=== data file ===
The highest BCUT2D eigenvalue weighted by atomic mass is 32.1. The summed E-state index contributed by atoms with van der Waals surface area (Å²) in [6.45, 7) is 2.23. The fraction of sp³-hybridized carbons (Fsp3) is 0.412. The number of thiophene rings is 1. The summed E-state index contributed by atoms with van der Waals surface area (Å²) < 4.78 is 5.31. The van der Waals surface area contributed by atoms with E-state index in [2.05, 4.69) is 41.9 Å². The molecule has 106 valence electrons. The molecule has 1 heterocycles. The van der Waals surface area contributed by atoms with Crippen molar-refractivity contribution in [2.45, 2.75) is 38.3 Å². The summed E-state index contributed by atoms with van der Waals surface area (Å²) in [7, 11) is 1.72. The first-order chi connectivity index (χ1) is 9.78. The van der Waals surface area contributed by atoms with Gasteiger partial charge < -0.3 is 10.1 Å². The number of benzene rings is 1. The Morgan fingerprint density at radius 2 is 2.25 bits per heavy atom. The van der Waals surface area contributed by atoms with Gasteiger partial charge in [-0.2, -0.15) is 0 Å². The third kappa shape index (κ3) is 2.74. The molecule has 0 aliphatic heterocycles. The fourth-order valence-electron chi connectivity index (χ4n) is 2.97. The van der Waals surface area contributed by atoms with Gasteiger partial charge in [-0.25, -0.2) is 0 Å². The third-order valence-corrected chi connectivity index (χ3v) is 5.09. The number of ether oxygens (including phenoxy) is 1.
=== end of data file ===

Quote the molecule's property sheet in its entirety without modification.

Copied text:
The highest BCUT2D eigenvalue weighted by atomic mass is 32.1. The summed E-state index contributed by atoms with van der Waals surface area (Å²) in [6.45, 7) is 2.23. The fraction of sp³-hybridized carbons (Fsp3) is 0.412. The number of thiophene rings is 1. The summed E-state index contributed by atoms with van der Waals surface area (Å²) < 4.78 is 5.31. The van der Waals surface area contributed by atoms with E-state index in [2.05, 4.69) is 41.9 Å². The molecule has 106 valence electrons. The molecule has 1 heterocycles. The van der Waals surface area contributed by atoms with Crippen molar-refractivity contribution in [2.45, 2.75) is 38.3 Å². The summed E-state index contributed by atoms with van der Waals surface area (Å²) in [7, 11) is 1.72. The first-order chi connectivity index (χ1) is 9.78. The van der Waals surface area contributed by atoms with Gasteiger partial charge < -0.3 is 10.1 Å². The number of benzene rings is 1. The Morgan fingerprint density at radius 2 is 2.25 bits per heavy atom. The van der Waals surface area contributed by atoms with Gasteiger partial charge in [-0.2, -0.15) is 0 Å². The third kappa shape index (κ3) is 2.74. The molecule has 0 aliphatic heterocycles. The fourth-order valence-electron chi connectivity index (χ4n) is 2.97. The van der Waals surface area contributed by atoms with Gasteiger partial charge in [-0.25, -0.2) is 0 Å². The third-order valence-corrected chi connectivity index (χ3v) is 5.09. The number of ether oxygens (including phenoxy) is 1.